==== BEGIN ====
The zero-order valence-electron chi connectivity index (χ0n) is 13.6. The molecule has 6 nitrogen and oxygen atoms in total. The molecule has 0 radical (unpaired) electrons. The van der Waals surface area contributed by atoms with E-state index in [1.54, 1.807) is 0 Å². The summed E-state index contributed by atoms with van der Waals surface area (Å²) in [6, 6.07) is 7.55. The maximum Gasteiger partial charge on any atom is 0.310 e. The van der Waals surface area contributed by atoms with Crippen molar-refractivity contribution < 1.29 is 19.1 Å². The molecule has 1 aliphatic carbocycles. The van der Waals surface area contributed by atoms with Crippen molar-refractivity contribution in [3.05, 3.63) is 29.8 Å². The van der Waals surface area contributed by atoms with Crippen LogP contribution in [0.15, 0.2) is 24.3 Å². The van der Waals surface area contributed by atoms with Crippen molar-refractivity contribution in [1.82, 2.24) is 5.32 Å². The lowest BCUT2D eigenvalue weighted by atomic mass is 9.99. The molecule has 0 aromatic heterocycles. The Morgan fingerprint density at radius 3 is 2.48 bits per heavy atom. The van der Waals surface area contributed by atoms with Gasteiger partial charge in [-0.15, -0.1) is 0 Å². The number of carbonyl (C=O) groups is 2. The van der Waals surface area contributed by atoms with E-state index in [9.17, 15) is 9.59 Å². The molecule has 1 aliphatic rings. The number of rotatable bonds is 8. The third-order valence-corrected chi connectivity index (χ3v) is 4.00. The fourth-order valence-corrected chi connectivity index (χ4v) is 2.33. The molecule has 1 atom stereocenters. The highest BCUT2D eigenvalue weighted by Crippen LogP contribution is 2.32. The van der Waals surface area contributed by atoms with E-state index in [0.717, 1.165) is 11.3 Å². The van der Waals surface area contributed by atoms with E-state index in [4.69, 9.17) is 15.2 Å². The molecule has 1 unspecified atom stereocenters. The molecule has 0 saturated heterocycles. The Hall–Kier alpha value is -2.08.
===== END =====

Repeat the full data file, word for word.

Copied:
The zero-order valence-electron chi connectivity index (χ0n) is 13.6. The molecule has 6 nitrogen and oxygen atoms in total. The molecule has 0 radical (unpaired) electrons. The van der Waals surface area contributed by atoms with E-state index in [1.54, 1.807) is 0 Å². The summed E-state index contributed by atoms with van der Waals surface area (Å²) in [6, 6.07) is 7.55. The maximum Gasteiger partial charge on any atom is 0.310 e. The van der Waals surface area contributed by atoms with Crippen molar-refractivity contribution < 1.29 is 19.1 Å². The molecule has 1 aliphatic carbocycles. The van der Waals surface area contributed by atoms with Crippen molar-refractivity contribution in [3.05, 3.63) is 29.8 Å². The van der Waals surface area contributed by atoms with Crippen LogP contribution in [0.15, 0.2) is 24.3 Å². The van der Waals surface area contributed by atoms with Crippen molar-refractivity contribution in [1.82, 2.24) is 5.32 Å². The lowest BCUT2D eigenvalue weighted by atomic mass is 9.99. The molecule has 0 aromatic heterocycles. The Morgan fingerprint density at radius 3 is 2.48 bits per heavy atom. The van der Waals surface area contributed by atoms with Gasteiger partial charge in [-0.15, -0.1) is 0 Å². The number of carbonyl (C=O) groups is 2. The van der Waals surface area contributed by atoms with E-state index in [9.17, 15) is 9.59 Å². The molecule has 1 aliphatic rings. The number of rotatable bonds is 8. The third-order valence-corrected chi connectivity index (χ3v) is 4.00. The fourth-order valence-corrected chi connectivity index (χ4v) is 2.33. The molecule has 1 atom stereocenters. The highest BCUT2D eigenvalue weighted by Crippen LogP contribution is 2.32. The van der Waals surface area contributed by atoms with E-state index in [0.717, 1.165) is 11.3 Å². The van der Waals surface area contributed by atoms with E-state index in [4.69, 9.17) is 15.2 Å². The molecule has 1 unspecified atom stereocenters. The molecule has 0 saturated heterocycles. The Hall–Kier alpha value is -2.08.